Integrated Pest Management
The College is committed to using integrated pest management procedures for control of structural pests across all areas of campus.
Integrated pest management (IPM) is an effective and sustainable approach to managing structural pests. IPM uses information on the life cycle of pests and their interaction with the environment to manage pest damage with the least hazard to people, property, and the environment.
IPM pest controls include cultural, physical, biological, and chemical methods.
- Cultural: Avoidance of situations that create favorable conditions for pests (e.g., sanitation)
- Physical: Removal of insects at various stages when numbers permit
- Biological: Use of beneficial biological agents that control growth of pests (generally not used for structural control)
- Chemical: Use of pesticides including organic, natural, or inorganic materials
This list is prioritized from first defense to last resort. When chemical pesticides are necessary, a preference is given to control methods that maximize public safety and minimize environmental risk.
Preventing Pest Entry and Sanitation
Building occupants play an important role in preventing pest infestations. Leaving doors open or removing window screens gives ready access for pests (e.g., rodents) to enter spaces looking for warmth and food. Pests can be brought into spaces in luggage or other articles coming from infested areas. Sanitation is critically important to prevent pests' access to food.
Reporting and Notification Procedures
The community should report all pest conditions to facilities and grounds using the work order system. Facilities and grounds will work with a licensed pest control contractor with experience in IPM controls to conduct inspections, identify the pests, monitor the population, make recommendations, and implement control practices in accordance with IPM principles.
Should chemical treatment be necessary residents will be notified at least 48 hours before the proposed treatment. Any resident concerns and requests to reschedule the application should be made to housing operations within 24 hours of posting of the notice.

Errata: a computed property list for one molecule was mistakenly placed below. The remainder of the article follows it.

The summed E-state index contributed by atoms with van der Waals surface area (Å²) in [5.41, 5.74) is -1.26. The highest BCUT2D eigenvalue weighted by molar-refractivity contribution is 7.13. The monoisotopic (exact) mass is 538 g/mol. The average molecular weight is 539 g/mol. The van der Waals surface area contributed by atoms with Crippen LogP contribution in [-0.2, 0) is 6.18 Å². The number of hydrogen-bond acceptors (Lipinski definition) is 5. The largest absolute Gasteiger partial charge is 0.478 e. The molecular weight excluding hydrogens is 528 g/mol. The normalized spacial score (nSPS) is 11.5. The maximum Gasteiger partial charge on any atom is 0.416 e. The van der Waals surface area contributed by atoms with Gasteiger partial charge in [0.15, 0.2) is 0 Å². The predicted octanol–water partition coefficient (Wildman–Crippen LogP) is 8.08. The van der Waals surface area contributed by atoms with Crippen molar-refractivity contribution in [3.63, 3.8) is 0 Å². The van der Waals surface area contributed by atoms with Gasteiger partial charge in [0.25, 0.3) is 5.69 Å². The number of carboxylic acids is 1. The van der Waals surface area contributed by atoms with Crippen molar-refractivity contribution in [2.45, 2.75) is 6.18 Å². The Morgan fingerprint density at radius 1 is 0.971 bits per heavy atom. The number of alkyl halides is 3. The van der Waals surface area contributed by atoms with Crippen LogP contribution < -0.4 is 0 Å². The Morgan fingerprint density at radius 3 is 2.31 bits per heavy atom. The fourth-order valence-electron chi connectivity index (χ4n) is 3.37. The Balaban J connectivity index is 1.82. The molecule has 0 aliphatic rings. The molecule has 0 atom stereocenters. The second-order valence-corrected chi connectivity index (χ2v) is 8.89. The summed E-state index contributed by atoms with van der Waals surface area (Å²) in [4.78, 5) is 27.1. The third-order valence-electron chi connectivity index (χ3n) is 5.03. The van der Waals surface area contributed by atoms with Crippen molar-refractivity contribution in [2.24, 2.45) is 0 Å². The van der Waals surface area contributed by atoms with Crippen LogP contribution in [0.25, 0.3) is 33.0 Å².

For non-residential areas, notice will be given at least 24 hours before the proposed treatment; any occupant concerns or requests to reschedule should be made to facilities and grounds within 12 hours of posting of the notice. Community members may request notification of at least 48 hours for a particular area that contains their offices or which they regularly frequent by submitting a written request to facilities and grounds.
Applications of disinfectants, algaecides, antimicrobials, paints, stains, wood preservatives, and insecticidal baits in tamper-resistant bait stations or in generally inaccessible locations such as wall and floor voids do not require the notification procedures.
Notification may be waived when there is an immediate threat to public safety or health as determined jointly by the director of environmental health and safety and director of facilities and grounds with notification to the director of housing operations and dean of students for all residential areas. As much notification as is feasible will be given in these situations.
Material safety data sheets are available for all products used and a log book is kept of all pesticide applications.
No over-the-counter pesticides should be stored or used in campus structures without permission of facilities and grounds with the exception of mosquito/tick repellants. Applications of EPA registered pesticides will only be done by a licensed applicator. Use of antimicrobial disinfectants and physical pest control devices (e.g., mouse traps, fly paper) are not restricted.
For additional information, please contact environmental health and safety (ext. 6620).